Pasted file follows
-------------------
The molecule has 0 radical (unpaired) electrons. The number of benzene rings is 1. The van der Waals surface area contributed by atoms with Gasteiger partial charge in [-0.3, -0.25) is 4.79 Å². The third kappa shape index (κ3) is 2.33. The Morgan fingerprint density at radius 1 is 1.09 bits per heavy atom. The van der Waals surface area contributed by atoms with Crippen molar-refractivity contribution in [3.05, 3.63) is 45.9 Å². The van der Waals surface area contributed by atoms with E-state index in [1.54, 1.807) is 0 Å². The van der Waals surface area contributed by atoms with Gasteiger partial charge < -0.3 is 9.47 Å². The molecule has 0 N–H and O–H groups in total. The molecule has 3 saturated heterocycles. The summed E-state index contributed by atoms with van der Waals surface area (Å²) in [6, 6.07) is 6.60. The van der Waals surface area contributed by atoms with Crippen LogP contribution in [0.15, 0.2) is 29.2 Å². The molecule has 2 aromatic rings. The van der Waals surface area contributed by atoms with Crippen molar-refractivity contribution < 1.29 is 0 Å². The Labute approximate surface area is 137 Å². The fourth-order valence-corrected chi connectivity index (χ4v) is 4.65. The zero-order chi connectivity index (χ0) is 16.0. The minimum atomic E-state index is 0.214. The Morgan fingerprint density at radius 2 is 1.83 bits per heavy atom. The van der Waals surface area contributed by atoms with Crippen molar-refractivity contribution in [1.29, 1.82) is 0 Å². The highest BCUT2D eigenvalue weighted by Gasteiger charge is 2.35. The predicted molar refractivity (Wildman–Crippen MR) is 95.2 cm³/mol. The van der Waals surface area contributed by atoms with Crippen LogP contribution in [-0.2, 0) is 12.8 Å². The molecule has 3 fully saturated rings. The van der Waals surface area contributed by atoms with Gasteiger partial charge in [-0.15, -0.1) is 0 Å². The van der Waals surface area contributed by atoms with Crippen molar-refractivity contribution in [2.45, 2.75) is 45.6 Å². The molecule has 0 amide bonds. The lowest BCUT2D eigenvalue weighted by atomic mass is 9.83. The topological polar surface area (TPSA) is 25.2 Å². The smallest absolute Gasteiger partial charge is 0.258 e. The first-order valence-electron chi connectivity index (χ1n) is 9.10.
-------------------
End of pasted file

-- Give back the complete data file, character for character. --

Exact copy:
The molecule has 0 radical (unpaired) electrons. The number of benzene rings is 1. The van der Waals surface area contributed by atoms with Gasteiger partial charge in [-0.3, -0.25) is 4.79 Å². The third kappa shape index (κ3) is 2.33. The Morgan fingerprint density at radius 1 is 1.09 bits per heavy atom. The van der Waals surface area contributed by atoms with Crippen molar-refractivity contribution in [3.05, 3.63) is 45.9 Å². The van der Waals surface area contributed by atoms with E-state index in [1.54, 1.807) is 0 Å². The van der Waals surface area contributed by atoms with Gasteiger partial charge < -0.3 is 9.47 Å². The molecule has 0 N–H and O–H groups in total. The molecule has 3 saturated heterocycles. The summed E-state index contributed by atoms with van der Waals surface area (Å²) in [6, 6.07) is 6.60. The van der Waals surface area contributed by atoms with Crippen LogP contribution in [0.15, 0.2) is 29.2 Å². The molecule has 2 aromatic rings. The van der Waals surface area contributed by atoms with Crippen molar-refractivity contribution < 1.29 is 0 Å². The Labute approximate surface area is 137 Å². The fourth-order valence-corrected chi connectivity index (χ4v) is 4.65. The zero-order chi connectivity index (χ0) is 16.0. The minimum atomic E-state index is 0.214. The Morgan fingerprint density at radius 2 is 1.83 bits per heavy atom. The van der Waals surface area contributed by atoms with Crippen molar-refractivity contribution in [1.29, 1.82) is 0 Å². The highest BCUT2D eigenvalue weighted by Gasteiger charge is 2.35. The predicted molar refractivity (Wildman–Crippen MR) is 95.2 cm³/mol. The van der Waals surface area contributed by atoms with Crippen LogP contribution in [-0.2, 0) is 12.8 Å². The molecule has 3 fully saturated rings. The van der Waals surface area contributed by atoms with Gasteiger partial charge in [-0.15, -0.1) is 0 Å². The van der Waals surface area contributed by atoms with Crippen molar-refractivity contribution in [2.45, 2.75) is 45.6 Å². The molecule has 0 amide bonds. The lowest BCUT2D eigenvalue weighted by atomic mass is 9.83. The topological polar surface area (TPSA) is 25.2 Å². The smallest absolute Gasteiger partial charge is 0.258 e. The first-order valence-electron chi connectivity index (χ1n) is 9.10.